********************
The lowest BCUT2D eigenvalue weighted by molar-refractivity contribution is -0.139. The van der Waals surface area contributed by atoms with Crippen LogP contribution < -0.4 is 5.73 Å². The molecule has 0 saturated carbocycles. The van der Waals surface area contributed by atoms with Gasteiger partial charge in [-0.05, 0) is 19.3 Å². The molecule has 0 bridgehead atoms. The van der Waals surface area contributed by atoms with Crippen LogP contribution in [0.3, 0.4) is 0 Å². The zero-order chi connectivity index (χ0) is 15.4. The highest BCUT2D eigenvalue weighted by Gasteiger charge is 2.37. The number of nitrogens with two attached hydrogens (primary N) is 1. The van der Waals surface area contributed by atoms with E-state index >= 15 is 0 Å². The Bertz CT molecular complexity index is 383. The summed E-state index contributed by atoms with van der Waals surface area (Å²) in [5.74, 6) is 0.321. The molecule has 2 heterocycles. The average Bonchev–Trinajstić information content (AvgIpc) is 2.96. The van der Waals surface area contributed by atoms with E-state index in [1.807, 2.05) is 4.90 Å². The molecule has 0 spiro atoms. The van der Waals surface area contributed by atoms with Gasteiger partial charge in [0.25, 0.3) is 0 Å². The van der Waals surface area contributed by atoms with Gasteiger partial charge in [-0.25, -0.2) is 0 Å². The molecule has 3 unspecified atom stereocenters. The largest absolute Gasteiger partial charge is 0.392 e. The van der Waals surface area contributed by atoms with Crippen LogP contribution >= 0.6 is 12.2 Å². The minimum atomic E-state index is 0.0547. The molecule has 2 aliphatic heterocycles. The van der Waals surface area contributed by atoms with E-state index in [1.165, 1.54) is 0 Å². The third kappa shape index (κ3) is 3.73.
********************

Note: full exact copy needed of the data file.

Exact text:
The lowest BCUT2D eigenvalue weighted by molar-refractivity contribution is -0.139. The van der Waals surface area contributed by atoms with Crippen LogP contribution < -0.4 is 5.73 Å². The molecule has 0 saturated carbocycles. The van der Waals surface area contributed by atoms with Gasteiger partial charge in [-0.05, 0) is 19.3 Å². The molecule has 0 bridgehead atoms. The van der Waals surface area contributed by atoms with Crippen LogP contribution in [0.3, 0.4) is 0 Å². The zero-order chi connectivity index (χ0) is 15.4. The highest BCUT2D eigenvalue weighted by Gasteiger charge is 2.37. The number of nitrogens with two attached hydrogens (primary N) is 1. The van der Waals surface area contributed by atoms with E-state index >= 15 is 0 Å². The Bertz CT molecular complexity index is 383. The summed E-state index contributed by atoms with van der Waals surface area (Å²) in [5.74, 6) is 0.321. The molecule has 2 heterocycles. The average Bonchev–Trinajstić information content (AvgIpc) is 2.96. The van der Waals surface area contributed by atoms with E-state index in [1.807, 2.05) is 4.90 Å². The molecule has 0 spiro atoms. The van der Waals surface area contributed by atoms with Gasteiger partial charge in [0.25, 0.3) is 0 Å². The van der Waals surface area contributed by atoms with Gasteiger partial charge in [-0.25, -0.2) is 0 Å². The molecule has 3 unspecified atom stereocenters. The largest absolute Gasteiger partial charge is 0.392 e. The van der Waals surface area contributed by atoms with Crippen LogP contribution >= 0.6 is 12.2 Å². The minimum atomic E-state index is 0.0547. The molecule has 2 aliphatic heterocycles. The van der Waals surface area contributed by atoms with E-state index in [1.165, 1.54) is 0 Å². The third kappa shape index (κ3) is 3.73.